outrage

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See also: outragé

English[edit]

Etymology[edit]

From Middle English and Old French oltrage (excess), from Late Latin *ultragium or *ultraticum ("a going beyond") and from Latin ultra (beyond); rather than from out and rage. The verb is from Old French oltragier.

Pronunciation[edit]

Noun[edit]

outrage (plural outrages)

  1. An excessively violent or vicious attack; an atrocity.
    • 1905, Baroness Emmuska Orczy, chapter 1, The Tremarn Case[1]:
      “There the cause of death was soon ascertained ; the victim of this daring outrage had been stabbed to death from ear to ear with a long, sharp instrument, in shape like an antique stiletto, which […] was subsequently found under the cushions of the hansom. […]”
  2. An offensive, immoral or indecent act.
  3. The resentful anger aroused by such acts.
  4. (obsolete) A destructive rampage.
    "by the outrage and fury of the river Effra" (from an old description of flood damage).

Translations[edit]

The translations below need to be checked and inserted above into the appropriate translation tables, removing any numbers. Numbers do not necessarily match those in definitions. See instructions at Help:How to check translations.

Verb[edit]

outrage (third-person singular simple present outrages, present participle outraging, simple past and past participle outraged)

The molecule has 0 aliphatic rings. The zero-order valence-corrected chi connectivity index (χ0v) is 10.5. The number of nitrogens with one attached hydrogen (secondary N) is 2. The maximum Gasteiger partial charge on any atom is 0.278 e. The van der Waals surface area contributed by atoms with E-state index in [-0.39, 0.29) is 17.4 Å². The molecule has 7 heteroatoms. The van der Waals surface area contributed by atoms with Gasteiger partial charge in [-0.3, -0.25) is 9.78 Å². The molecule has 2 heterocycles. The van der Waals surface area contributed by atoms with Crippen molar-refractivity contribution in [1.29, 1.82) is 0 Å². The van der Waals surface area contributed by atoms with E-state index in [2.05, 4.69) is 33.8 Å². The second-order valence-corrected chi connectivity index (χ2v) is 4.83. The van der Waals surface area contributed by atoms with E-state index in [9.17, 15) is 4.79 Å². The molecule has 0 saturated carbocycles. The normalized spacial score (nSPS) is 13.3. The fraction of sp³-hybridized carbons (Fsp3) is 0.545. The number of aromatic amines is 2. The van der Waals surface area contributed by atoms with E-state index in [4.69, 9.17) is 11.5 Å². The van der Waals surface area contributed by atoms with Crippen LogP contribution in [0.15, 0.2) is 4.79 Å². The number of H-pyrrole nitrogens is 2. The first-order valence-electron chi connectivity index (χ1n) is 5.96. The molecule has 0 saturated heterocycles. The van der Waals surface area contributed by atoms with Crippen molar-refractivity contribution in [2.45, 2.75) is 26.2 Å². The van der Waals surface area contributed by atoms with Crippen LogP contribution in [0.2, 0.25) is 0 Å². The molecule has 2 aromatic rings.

1. (transitive) To cause or commit an outrage upon; to treat with violence or abuse.
    • Atterbury
      Base and insolent minds outrage men when they have hope of doing it without a return.
    • Broome
      This interview outrages all decency.
  2. (archaic, transitive) To violate; to rape (a female).
  3. (obsolete, transitive) To rage in excess of.
    (Can we find and add a quotation of Young to this entry?)

Translations[edit]

Related terms[edit]

External links[edit]


French[edit]

Etymology[edit]

From Old French oltrage

Noun[edit]

outrage m (plural outrages)

  1. offence, insult, contempt
  2. (literary) onslaught

Verb[edit]

outrage

  1. first-person singular present indicative of outrager
  2. third-person singular present indicative of outrager
  3. first-person singular present subjunctive of outrager
  4. first-person singular present subjunctive of outrager
  5. second-person singular imperative of outrager

External links[edit]